Research in this area spans a range of scales and applications focusing on enabling society to maximise the value of digitalisation and automation of manufacturing processes.
Innovative manufacturing addresses three research priorities: sustainable and high-added value processing for both new and current materials and products; smart manufacturing systems and digital manufacturing, addressing emerging aspects related to factory design; data-collection and management, enabling mass customisation and involving customers in the manufacturing value chain.
These research priorities address economic, social and environmental challenges and are enabled by expertise in advanced manufacturing processes, namely laser-based processes, additive manufacturing and multi scale manufacturing; mechatronics/automation and modelling and simulation.
Research activities are supported by three research centres conducting both fundamental and applied research, addressing key challenges from industries as diverse as nuclear, aerospace, automotive, tooling, medical, security and domestic appliances.
Areas of expertise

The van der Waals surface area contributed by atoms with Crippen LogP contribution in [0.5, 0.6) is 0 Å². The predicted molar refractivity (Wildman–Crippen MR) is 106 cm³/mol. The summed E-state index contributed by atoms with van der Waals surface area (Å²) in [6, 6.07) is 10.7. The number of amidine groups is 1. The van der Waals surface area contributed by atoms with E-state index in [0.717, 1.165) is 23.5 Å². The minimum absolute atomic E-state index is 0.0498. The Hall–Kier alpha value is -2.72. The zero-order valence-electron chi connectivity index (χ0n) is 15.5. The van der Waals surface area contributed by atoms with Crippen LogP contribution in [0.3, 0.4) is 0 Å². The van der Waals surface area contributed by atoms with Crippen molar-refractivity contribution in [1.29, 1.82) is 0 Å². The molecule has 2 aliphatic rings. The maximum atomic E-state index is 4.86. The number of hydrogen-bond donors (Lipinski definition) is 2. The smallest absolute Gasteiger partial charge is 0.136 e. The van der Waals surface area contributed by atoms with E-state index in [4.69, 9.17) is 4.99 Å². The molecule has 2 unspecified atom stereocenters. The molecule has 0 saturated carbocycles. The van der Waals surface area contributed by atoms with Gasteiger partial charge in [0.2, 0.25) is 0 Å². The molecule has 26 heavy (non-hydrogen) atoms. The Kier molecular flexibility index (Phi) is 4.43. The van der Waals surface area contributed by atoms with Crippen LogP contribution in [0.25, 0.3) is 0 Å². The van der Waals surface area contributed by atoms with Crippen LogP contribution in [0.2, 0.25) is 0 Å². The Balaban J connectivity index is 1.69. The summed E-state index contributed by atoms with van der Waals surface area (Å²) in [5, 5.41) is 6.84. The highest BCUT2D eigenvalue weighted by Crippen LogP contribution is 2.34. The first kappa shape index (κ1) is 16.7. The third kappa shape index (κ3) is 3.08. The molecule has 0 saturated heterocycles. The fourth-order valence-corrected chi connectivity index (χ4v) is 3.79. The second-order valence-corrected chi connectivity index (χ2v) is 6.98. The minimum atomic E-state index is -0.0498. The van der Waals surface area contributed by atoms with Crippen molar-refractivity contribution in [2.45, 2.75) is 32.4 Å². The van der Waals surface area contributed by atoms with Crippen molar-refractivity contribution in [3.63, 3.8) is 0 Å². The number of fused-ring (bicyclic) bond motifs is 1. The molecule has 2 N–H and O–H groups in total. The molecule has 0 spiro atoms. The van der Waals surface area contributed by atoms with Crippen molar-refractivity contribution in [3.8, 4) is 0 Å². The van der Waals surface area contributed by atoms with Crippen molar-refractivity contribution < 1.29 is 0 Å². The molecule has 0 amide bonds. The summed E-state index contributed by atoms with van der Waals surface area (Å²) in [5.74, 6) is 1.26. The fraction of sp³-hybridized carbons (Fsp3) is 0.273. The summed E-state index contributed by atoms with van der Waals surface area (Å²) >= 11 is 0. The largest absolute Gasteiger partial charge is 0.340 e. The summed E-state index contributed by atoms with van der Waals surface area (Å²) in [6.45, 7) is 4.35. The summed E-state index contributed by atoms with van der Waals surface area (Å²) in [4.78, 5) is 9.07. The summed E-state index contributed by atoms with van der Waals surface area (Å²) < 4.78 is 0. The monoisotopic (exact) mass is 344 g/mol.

Our researchers specialise in the following areas of expertise:
Our world-leading expertise in biomechanics, computational fluid dynamics and 3D bioprinting is enabling a new generation of treatments for a wide range of medical conditions.
Also known as the Fourth Industrial Revolution, Industry 4.0 covers automation and data exchange in new digital technologies, including cyber security, Big Data, the Internet of Things and machine learning.
Laser material processing is a multidisciplinary subject, covering multi-physical processes such as thermal, mechanics and optical modelling in multi-scales.
Our research group conceives, designs and operates advanced robotic systems to meet the need for precision and longevity of service in society and industrial applications.
Self-healing materials are an emerging technology for a range of systems to improve the reliability, safety, lifespan and circularity of products. Researchers have been facilitating the advancement of industrial applications and evaluating the important role self-healing materials can play in enabling a circular economy.
For more information contact Professor Paul Mativenga.